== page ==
What you need to know:
- Mr Eric Wanyoro, an elder, says in the early 1900s, the ladder collapsed after one year of its reconstruction and one person died.
The whacking wooden ladder, which is about 300 metres, is placed on Mt Elgon ridge.
The ladder has since time immemorial linked the locals from the mountainous area to the lower parts of Bulambuli District.
According to Mr Isaac Wogisha, the ladder, which is used by close to 1,000 people daily, is the responsibility of the community in terms of its maintenance and construction.
“When we are building the ladder, every family gets involved in sourcing for materials and the women cook for us food,” he says.
The ladders’ life span is between four and five years, depending on the quality and durability of the timber and weather conditions.
According to the locals, the wooden ladder is usually shifted from one point to another, especially from an area, which has developed cracks.
“We start with the strongest poles as support from the bottom as we ascend,” Mr Wogisha explains.
He adds: “They ensure they are strong enough because we are farmers and this is the only transportation route.”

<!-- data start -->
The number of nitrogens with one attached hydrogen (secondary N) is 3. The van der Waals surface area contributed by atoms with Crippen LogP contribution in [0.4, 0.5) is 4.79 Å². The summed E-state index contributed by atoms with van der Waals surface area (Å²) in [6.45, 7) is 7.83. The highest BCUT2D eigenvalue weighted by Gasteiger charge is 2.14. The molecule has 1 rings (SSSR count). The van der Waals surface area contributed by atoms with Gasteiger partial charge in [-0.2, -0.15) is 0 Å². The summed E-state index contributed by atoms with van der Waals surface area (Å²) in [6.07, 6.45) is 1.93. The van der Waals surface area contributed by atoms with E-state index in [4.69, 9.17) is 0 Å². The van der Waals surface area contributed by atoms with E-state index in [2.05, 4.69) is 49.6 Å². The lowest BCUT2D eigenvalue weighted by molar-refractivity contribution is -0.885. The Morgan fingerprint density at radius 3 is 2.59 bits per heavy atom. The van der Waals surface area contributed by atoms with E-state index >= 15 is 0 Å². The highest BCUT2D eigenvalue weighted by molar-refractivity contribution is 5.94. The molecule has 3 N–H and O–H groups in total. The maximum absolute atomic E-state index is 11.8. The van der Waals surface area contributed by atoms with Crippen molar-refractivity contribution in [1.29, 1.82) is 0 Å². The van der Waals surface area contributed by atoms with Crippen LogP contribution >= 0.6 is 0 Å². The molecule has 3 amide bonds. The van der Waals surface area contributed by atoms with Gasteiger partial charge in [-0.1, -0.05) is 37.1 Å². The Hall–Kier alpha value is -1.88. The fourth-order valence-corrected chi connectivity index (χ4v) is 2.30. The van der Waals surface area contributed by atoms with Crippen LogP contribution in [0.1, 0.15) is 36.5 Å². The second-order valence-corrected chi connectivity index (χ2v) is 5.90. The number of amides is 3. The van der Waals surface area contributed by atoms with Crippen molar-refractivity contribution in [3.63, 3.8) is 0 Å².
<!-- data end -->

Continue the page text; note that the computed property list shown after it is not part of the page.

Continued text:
Mr Eric Wanyoro, an elder, says in the early 1900s, the ladder collapsed after one year of its reconstruction and one person died.
“Since then, we have started monitoring the ladder so that such an incident cannot reoccur. We also started to use strong poles unlike before,” Mr Wanyoro says.
The poles and the nails used in the reconstruction of the ladder are often contributed by the locals.
Mr David Makoba, 73, says for a long time, they have asked the district leaders to construct for them a suspended or metallic bridge in vain.
“We keep shifting them across the ridge whenever they become old or develop cracks,” he says.
Mr David Masaba, another resident, says construction of a better bridge will boost trade and improve household income.
The locals living in the densely populated villages are mostly farmers, who grow onions and coffee for their livelihood.